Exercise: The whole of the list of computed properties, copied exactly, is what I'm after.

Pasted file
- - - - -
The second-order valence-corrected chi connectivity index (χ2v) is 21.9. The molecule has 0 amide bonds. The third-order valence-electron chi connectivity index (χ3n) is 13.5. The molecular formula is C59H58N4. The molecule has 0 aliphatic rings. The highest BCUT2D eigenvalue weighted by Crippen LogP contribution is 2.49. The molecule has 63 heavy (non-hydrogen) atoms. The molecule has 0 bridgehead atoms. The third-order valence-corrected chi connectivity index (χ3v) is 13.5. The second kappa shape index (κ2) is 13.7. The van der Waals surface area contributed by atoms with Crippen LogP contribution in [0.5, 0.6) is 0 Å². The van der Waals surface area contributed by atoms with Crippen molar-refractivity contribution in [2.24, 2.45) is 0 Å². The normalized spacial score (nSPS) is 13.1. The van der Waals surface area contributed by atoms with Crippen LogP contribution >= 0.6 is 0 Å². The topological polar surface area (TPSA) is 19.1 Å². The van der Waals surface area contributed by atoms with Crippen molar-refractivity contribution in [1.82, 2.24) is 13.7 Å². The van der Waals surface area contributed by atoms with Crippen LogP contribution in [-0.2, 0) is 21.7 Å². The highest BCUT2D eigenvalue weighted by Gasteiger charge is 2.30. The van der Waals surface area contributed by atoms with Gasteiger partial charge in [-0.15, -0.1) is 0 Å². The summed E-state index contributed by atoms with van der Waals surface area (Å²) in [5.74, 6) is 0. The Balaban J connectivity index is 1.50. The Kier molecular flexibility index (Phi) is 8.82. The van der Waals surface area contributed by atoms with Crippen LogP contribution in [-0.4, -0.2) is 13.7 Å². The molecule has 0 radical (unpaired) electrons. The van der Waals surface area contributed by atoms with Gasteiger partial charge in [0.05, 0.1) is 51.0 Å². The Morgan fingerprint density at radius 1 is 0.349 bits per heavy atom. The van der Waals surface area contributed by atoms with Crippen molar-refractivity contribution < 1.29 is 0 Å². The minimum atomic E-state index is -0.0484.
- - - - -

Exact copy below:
The second-order valence-corrected chi connectivity index (χ2v) is 21.9. The molecule has 0 amide bonds. The third-order valence-electron chi connectivity index (χ3n) is 13.5. The molecular formula is C59H58N4. The molecule has 0 aliphatic rings. The highest BCUT2D eigenvalue weighted by Crippen LogP contribution is 2.49. The molecule has 63 heavy (non-hydrogen) atoms. The molecule has 0 bridgehead atoms. The third-order valence-corrected chi connectivity index (χ3v) is 13.5. The second kappa shape index (κ2) is 13.7. The van der Waals surface area contributed by atoms with Crippen LogP contribution in [0.5, 0.6) is 0 Å². The van der Waals surface area contributed by atoms with Crippen molar-refractivity contribution in [2.24, 2.45) is 0 Å². The normalized spacial score (nSPS) is 13.1. The van der Waals surface area contributed by atoms with Crippen LogP contribution >= 0.6 is 0 Å². The topological polar surface area (TPSA) is 19.1 Å². The van der Waals surface area contributed by atoms with Crippen molar-refractivity contribution in [1.82, 2.24) is 13.7 Å². The van der Waals surface area contributed by atoms with Crippen LogP contribution in [-0.2, 0) is 21.7 Å². The highest BCUT2D eigenvalue weighted by Gasteiger charge is 2.30. The van der Waals surface area contributed by atoms with Gasteiger partial charge in [-0.15, -0.1) is 0 Å². The summed E-state index contributed by atoms with van der Waals surface area (Å²) in [5.74, 6) is 0. The Balaban J connectivity index is 1.50. The Kier molecular flexibility index (Phi) is 8.82. The van der Waals surface area contributed by atoms with Crippen LogP contribution in [-0.4, -0.2) is 13.7 Å². The molecule has 0 radical (unpaired) electrons. The van der Waals surface area contributed by atoms with Gasteiger partial charge in [0.05, 0.1) is 51.0 Å². The Morgan fingerprint density at radius 1 is 0.349 bits per heavy atom. The van der Waals surface area contributed by atoms with Crippen molar-refractivity contribution < 1.29 is 0 Å². The minimum atomic E-state index is -0.0484.